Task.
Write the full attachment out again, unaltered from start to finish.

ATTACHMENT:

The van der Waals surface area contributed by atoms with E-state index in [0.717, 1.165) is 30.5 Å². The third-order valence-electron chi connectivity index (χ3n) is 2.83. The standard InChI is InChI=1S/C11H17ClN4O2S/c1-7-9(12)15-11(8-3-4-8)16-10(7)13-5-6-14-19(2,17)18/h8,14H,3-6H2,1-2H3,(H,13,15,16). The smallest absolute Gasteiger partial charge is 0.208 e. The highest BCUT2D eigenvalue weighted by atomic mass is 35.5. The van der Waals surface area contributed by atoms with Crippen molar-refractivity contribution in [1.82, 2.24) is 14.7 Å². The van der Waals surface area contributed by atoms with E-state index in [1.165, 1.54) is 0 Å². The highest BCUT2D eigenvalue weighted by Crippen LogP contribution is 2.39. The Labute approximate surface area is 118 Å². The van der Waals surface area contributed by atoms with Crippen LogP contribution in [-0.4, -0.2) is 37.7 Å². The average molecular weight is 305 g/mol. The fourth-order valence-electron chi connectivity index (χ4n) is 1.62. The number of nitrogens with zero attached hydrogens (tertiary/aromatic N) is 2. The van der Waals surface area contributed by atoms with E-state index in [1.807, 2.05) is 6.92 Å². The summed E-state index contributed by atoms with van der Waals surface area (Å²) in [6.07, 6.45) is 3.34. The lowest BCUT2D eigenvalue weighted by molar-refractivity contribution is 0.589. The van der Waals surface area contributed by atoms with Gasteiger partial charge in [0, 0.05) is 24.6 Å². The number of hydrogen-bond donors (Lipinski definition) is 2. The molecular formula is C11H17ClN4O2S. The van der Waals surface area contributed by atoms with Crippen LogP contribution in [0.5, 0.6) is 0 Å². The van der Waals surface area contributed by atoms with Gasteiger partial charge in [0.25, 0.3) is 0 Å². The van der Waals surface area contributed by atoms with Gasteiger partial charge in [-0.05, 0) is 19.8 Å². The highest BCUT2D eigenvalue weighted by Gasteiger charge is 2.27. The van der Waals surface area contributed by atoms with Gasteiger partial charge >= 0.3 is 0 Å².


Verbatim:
The van der Waals surface area contributed by atoms with E-state index in [0.717, 1.165) is 30.5 Å². The third-order valence-electron chi connectivity index (χ3n) is 2.83. The standard InChI is InChI=1S/C11H17ClN4O2S/c1-7-9(12)15-11(8-3-4-8)16-10(7)13-5-6-14-19(2,17)18/h8,14H,3-6H2,1-2H3,(H,13,15,16). The smallest absolute Gasteiger partial charge is 0.208 e. The highest BCUT2D eigenvalue weighted by atomic mass is 35.5. The van der Waals surface area contributed by atoms with Crippen molar-refractivity contribution in [1.82, 2.24) is 14.7 Å². The van der Waals surface area contributed by atoms with E-state index in [1.165, 1.54) is 0 Å². The highest BCUT2D eigenvalue weighted by Crippen LogP contribution is 2.39. The Labute approximate surface area is 118 Å². The van der Waals surface area contributed by atoms with Crippen LogP contribution in [-0.4, -0.2) is 37.7 Å². The average molecular weight is 305 g/mol. The fourth-order valence-electron chi connectivity index (χ4n) is 1.62. The number of nitrogens with zero attached hydrogens (tertiary/aromatic N) is 2. The van der Waals surface area contributed by atoms with E-state index in [1.807, 2.05) is 6.92 Å². The summed E-state index contributed by atoms with van der Waals surface area (Å²) in [6.07, 6.45) is 3.34. The lowest BCUT2D eigenvalue weighted by molar-refractivity contribution is 0.589. The van der Waals surface area contributed by atoms with Gasteiger partial charge in [0, 0.05) is 24.6 Å². The number of hydrogen-bond donors (Lipinski definition) is 2. The molecular formula is C11H17ClN4O2S. The van der Waals surface area contributed by atoms with Crippen LogP contribution in [0.5, 0.6) is 0 Å². The van der Waals surface area contributed by atoms with Gasteiger partial charge in [0.25, 0.3) is 0 Å². The van der Waals surface area contributed by atoms with Gasteiger partial charge in [-0.05, 0) is 19.8 Å². The highest BCUT2D eigenvalue weighted by Gasteiger charge is 2.27. The van der Waals surface area contributed by atoms with Gasteiger partial charge >= 0.3 is 0 Å².